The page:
Date of Award


Degree Type


Degree Name

Doctor of Philosophy (PhD)

Graduate Group

Materials Science & Engineering

First Advisor

Eric A. Stach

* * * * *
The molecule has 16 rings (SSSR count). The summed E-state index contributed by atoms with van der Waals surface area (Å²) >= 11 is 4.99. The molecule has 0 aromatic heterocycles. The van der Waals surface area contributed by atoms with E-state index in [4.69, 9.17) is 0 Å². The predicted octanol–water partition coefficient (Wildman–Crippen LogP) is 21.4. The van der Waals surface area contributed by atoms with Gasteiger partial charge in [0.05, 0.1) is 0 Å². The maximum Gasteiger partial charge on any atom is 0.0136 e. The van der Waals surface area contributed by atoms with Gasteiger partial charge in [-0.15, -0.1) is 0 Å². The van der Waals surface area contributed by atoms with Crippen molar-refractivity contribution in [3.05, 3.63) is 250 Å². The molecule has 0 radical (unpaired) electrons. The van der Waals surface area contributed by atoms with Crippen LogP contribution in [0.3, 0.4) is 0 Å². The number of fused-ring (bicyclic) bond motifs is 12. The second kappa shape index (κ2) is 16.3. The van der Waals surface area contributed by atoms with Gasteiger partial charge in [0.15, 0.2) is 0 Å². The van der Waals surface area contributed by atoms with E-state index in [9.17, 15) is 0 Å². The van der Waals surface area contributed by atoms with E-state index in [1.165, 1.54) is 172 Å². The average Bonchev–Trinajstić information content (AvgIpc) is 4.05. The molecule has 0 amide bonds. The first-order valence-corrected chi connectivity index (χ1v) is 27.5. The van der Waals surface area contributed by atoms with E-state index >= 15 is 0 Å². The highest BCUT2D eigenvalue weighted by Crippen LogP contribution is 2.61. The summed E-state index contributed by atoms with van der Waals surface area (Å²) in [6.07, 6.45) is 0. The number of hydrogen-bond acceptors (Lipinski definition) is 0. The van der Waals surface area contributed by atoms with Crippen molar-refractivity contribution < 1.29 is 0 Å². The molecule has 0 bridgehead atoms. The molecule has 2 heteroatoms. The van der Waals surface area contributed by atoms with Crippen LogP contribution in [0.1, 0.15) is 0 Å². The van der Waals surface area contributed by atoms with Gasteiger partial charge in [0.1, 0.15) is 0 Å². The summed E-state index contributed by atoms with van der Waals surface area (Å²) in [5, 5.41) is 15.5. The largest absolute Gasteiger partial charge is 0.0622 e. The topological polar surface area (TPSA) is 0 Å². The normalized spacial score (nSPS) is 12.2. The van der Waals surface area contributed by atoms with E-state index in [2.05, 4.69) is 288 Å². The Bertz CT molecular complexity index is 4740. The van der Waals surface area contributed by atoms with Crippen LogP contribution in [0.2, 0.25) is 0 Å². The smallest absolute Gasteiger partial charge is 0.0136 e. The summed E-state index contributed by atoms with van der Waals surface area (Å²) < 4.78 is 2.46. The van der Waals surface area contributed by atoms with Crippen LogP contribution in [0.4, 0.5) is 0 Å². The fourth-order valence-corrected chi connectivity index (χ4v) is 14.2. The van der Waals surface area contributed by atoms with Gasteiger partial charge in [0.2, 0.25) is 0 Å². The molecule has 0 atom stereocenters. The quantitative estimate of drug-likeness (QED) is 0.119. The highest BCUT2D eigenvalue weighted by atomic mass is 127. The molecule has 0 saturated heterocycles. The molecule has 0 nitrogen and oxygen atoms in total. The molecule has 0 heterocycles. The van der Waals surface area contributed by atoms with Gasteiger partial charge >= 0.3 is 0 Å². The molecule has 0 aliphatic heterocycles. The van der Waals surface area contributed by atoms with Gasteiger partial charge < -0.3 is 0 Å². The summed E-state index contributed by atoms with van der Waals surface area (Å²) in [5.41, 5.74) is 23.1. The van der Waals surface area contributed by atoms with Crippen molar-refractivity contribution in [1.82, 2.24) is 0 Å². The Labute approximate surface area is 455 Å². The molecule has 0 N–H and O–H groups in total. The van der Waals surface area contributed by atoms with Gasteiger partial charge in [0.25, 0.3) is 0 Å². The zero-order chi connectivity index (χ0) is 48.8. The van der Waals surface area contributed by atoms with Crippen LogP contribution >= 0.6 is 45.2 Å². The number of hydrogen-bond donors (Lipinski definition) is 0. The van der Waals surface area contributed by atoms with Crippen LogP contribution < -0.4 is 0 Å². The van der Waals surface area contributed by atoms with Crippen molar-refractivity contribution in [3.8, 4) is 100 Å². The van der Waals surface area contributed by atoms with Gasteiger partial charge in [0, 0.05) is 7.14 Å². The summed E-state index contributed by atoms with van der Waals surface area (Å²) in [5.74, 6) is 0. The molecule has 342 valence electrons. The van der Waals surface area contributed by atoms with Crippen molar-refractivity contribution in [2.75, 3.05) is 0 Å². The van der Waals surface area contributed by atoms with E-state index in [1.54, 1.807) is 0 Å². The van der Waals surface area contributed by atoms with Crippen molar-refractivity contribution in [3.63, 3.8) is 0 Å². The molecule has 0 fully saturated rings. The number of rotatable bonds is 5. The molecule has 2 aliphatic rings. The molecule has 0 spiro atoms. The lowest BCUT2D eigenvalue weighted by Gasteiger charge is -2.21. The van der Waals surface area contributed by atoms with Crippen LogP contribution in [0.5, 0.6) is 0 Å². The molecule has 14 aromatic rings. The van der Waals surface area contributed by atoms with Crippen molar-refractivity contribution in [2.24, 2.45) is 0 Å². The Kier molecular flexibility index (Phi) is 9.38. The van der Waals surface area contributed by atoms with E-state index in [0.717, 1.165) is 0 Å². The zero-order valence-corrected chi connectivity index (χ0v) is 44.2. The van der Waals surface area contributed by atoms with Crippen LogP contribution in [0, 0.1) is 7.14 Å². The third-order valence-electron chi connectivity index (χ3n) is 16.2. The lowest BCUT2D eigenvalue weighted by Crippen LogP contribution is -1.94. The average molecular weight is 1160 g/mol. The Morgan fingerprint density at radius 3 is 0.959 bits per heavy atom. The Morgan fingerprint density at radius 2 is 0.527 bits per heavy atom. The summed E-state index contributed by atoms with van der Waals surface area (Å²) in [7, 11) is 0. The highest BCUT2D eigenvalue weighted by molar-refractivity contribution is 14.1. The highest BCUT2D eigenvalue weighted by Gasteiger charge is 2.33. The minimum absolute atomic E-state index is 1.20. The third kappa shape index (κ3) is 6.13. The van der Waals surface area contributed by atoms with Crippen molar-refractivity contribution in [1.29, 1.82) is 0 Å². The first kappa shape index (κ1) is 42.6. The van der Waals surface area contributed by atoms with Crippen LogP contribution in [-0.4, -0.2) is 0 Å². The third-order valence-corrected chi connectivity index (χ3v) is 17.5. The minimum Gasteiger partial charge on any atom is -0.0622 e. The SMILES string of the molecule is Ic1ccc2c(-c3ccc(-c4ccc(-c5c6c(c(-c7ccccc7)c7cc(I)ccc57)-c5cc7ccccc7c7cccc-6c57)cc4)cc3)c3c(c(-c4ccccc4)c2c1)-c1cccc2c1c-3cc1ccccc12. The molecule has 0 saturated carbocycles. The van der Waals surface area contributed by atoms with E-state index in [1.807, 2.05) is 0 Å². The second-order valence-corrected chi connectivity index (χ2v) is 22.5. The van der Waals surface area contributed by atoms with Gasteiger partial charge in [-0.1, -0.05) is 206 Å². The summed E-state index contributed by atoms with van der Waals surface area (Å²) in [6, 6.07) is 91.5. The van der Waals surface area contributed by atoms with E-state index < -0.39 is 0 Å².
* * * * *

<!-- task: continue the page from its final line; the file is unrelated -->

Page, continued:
Supported precious metal nanoparticles are important heterogeneous catalysts for both industrial processes and commercial products. Their high catalytic activity stems from their high surface free energy and under-coordinated surfaces, however these same properties destabilize the particles and cause them to grow and deactivate. While research studying the degradation of supported catalysts has been undertaken for decades, the exact mechanisms at play, and how the vary with reaction conditions, are not well understood. Advances in experimental instrumentation have positioned Transmission Electron Microscopy (TEM) as an ideal tool for characterizing the dynamic evolution of these nanoscale systems with both high spatial and temporal resolution. However, the difficulty of manually analyzing large in situ datasets to quantify nanostructural evolution remains a challenge. This dissertation focuses on combining in situ experimental observations with machine learning and data analytics to quantify image data and understand nanoparticle coarsening. The first thrust of this research is developing a machine-learning pipeline for automated image segmentation. By optimizing state-of-the-art deep learning segmentation models, we were able to rapidly segment and measure particles from thousands of TEM images in a reliable and reproducible fashion. Utilizing this automated image processing pipeline, we observed the evolution of a model catalyst at high temperature and assessed the competition between coarsening by evaporation and surface diffusion as a function of particle size and temperature. After developing a physical model to describe each mechanism, we were able to characterize particle interactions along the support and to identify a critical particle size which avoids degradation. Finally, we used a combination of temperature-dependent in situ experiments and Kinetic Monte Carlo simulations to understand how the rate of nanoparticle evaporation depends on nanoparticle morphology. Our mechanistic model allows us to understand how random structural fluctuations and surface roughening contribute to the evaporation process. In all, this research aims at developing techniques and data-rich quantitative methods for understanding how supported nanocatalysts can be engineered for optimal activity and lifetime.

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